5 Things You Should Know About African-Americans

This post was inspired by Ann Coulter and the Republican State Representative from Arkansas, Jon Hubbard… both have recently decided that they needed to write books about the African-American experience, although neither is African-American.  For me that was not the issue insomuch as the excerpts that I have read along with some of the comments made by Coulter during media interviews have led me to believe that neither has any idea what they are talking about.  I admit that have not taken the time to read either of them and have no intentions of doing so but I did want to provide my readers who may not be so familiar with the African-American experience a few items to consider…

  1. Slavery was not fun.  It seems that there is a prevailing theory in some social circles that African-Americans should be thankful for slavery, that it somehow benefited us tremendously and that we should be grateful for the opportunity to come to America.  Sigh… how would you like for your family to be bound in chains for hundreds of years, the men forced to endure hard labor, being beaten within an inch of their life if they dared to speak out and then forced to continue working for nothing more than a roof over their head and a few cups of grain to eat for the week while their wife and/or daughter is being sexually abused and sometimes impregnated by your boss and living in constant fear of your children being sold.  Sound like fun?  If so, you are welcome to sign up for this “Fun Club” because I am sure there are some people who miss the good old days and are in need of free labor today.  It is ridiculous for anyone to assert that slavery was an enjoyable experience that African-Americans should be celebrating. Side note for everyone who thinks we should just get over it… Imagine how quickly you would be able to get over it if your family had been enslaved for several generations.  Just because the actual institution of slavery no longer exists, does not mean it’s effects are not still felt throughout our communities.  As for those who talk about slavery as if it’s something that we bring up to make white people feel guilty, I would honestly not care if you never got over the shame because it was an extremely shameful period in American history and anyone who speaks of it with an ounce of pride has instantly lost my respect but that’s just me, not all African-Americans. We don’t expect your apologies but don’t try to make us think we are wrong for forgiving but not forgetting
  2. We don’t hate white people.  Through everything that I described above, most African-Americans don’t hate white people.  We are not jealous of you.  We don’t envy your “success”.  However, since we were brought here for the good times, we do believe that now that we have attained our freedom,we should be treated equally.  I know for some people who sounds crazy and many still (whether they admit it or not) believe that African-Americans only count as three-fifths of a person.  Let me assure you, we are whole human beings with the same organs, bones, muscles etc that run through your bodies – some even more so considering our blood line has been intermixed with other cultures.  Almost every fight that you see from African-Americans is on the premise of treat us equally – not better, just give us the same chance that you give each other.  Those pesky organizations like the NAACP and the Urban League do not exist to torment you.  They exist because we realize that collective bargaining is stronger than individual negotiations.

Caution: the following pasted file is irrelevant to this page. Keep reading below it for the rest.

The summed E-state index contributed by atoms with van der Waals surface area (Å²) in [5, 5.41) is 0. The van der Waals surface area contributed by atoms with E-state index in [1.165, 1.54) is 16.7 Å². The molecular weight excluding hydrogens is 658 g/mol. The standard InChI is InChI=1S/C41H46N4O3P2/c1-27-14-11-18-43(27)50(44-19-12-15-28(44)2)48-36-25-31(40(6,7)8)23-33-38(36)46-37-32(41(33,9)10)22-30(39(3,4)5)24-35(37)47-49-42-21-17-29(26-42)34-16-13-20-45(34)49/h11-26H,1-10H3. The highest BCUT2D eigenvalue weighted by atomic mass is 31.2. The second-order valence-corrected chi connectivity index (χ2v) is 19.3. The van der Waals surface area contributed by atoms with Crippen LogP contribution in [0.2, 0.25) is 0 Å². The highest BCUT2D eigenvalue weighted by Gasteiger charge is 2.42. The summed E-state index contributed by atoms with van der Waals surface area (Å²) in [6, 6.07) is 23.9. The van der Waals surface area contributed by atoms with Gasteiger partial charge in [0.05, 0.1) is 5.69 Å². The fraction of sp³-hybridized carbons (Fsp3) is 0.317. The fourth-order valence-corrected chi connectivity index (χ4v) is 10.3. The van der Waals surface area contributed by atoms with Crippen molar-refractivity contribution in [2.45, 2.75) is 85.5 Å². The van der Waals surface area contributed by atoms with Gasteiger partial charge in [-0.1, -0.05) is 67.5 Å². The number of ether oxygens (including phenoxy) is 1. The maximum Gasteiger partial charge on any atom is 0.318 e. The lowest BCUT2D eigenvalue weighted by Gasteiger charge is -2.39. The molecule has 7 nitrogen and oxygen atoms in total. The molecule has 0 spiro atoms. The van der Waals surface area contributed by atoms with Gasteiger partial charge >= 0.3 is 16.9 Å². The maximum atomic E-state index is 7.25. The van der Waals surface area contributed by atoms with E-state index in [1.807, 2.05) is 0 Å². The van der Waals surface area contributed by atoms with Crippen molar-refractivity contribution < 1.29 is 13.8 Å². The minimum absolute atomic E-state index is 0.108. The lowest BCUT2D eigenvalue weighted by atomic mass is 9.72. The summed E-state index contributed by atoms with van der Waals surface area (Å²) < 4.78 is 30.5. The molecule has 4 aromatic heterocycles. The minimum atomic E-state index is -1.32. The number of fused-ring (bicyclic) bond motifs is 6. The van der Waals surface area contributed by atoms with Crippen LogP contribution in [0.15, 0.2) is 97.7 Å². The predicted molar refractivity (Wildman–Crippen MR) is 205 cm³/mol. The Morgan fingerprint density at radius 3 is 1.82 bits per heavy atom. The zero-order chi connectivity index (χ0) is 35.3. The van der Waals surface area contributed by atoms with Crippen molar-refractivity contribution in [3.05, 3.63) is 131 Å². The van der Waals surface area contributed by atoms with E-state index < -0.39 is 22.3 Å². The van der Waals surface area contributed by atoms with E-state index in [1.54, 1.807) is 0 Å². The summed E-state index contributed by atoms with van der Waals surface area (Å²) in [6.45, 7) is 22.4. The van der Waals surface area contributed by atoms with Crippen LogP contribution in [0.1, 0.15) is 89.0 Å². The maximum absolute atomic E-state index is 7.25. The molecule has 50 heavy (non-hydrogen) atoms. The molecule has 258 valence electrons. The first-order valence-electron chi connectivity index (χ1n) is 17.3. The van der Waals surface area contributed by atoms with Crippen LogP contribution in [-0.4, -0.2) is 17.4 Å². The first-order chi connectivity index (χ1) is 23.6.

3. We are not lazy.  The implication that African-Americans are lazy and only want to live in a welfare state is ridiculous.  Although the history books often overlook the contributions of our people within this country, if you dig a little deeper, you will find that we did more than pick cotton and plow fields to advance America’s position as a great country.  Take for a moment to look at wikipedia’s list of African-American Inventors and Scientists.  On the issue of welfare, according to the Agriculture Department in 2010; 22 percent of African-Americans received food stamp benefits compared with 34 percent of whites and 16 percent of Hispanics.  I know that most people who talk about “those people on welfare” like to pretend that they are talking about everyone, but most of us are not foolish enough to believe that and wish that you would stop demonizing any person who needs assistance providing for their family.  We are a country (all colors) of proud people and most don’t want to admit that they cannot, by their own effort,  provide for their family.  If you have never been in that situation, thank God.  When you make these blanket statements, realize that you are probably talking about some people in your family and some people who you call friend.